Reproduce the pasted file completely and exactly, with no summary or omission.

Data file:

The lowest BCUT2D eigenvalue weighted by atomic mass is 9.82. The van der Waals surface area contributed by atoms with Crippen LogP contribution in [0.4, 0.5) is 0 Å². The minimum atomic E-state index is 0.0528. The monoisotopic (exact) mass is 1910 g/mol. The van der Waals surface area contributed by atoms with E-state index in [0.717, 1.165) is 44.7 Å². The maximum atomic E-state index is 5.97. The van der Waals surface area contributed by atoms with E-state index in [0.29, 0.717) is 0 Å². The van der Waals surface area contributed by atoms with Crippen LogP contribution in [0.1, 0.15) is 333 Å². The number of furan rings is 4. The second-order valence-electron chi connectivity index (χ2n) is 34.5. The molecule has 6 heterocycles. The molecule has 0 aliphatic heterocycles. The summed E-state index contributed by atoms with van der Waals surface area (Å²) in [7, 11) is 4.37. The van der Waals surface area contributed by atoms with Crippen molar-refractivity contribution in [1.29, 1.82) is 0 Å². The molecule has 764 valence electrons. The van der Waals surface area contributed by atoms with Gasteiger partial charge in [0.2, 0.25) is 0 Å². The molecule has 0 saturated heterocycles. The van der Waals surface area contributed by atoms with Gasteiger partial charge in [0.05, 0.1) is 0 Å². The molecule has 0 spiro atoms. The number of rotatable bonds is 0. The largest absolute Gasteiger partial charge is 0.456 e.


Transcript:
The lowest BCUT2D eigenvalue weighted by atomic mass is 9.82. The van der Waals surface area contributed by atoms with Crippen LogP contribution in [0.4, 0.5) is 0 Å². The minimum atomic E-state index is 0.0528. The monoisotopic (exact) mass is 1910 g/mol. The van der Waals surface area contributed by atoms with E-state index in [0.717, 1.165) is 44.7 Å². The maximum atomic E-state index is 5.97. The van der Waals surface area contributed by atoms with E-state index in [0.29, 0.717) is 0 Å². The van der Waals surface area contributed by atoms with Crippen LogP contribution in [0.1, 0.15) is 333 Å². The number of furan rings is 4. The second-order valence-electron chi connectivity index (χ2n) is 34.5. The molecule has 6 heterocycles. The molecule has 0 aliphatic heterocycles. The summed E-state index contributed by atoms with van der Waals surface area (Å²) in [7, 11) is 4.37. The van der Waals surface area contributed by atoms with Crippen molar-refractivity contribution in [1.29, 1.82) is 0 Å². The molecule has 764 valence electrons. The van der Waals surface area contributed by atoms with Gasteiger partial charge in [0.2, 0.25) is 0 Å². The molecule has 0 saturated heterocycles. The van der Waals surface area contributed by atoms with Gasteiger partial charge in [0.05, 0.1) is 0 Å². The molecule has 0 spiro atoms. The number of rotatable bonds is 0. The largest absolute Gasteiger partial charge is 0.456 e.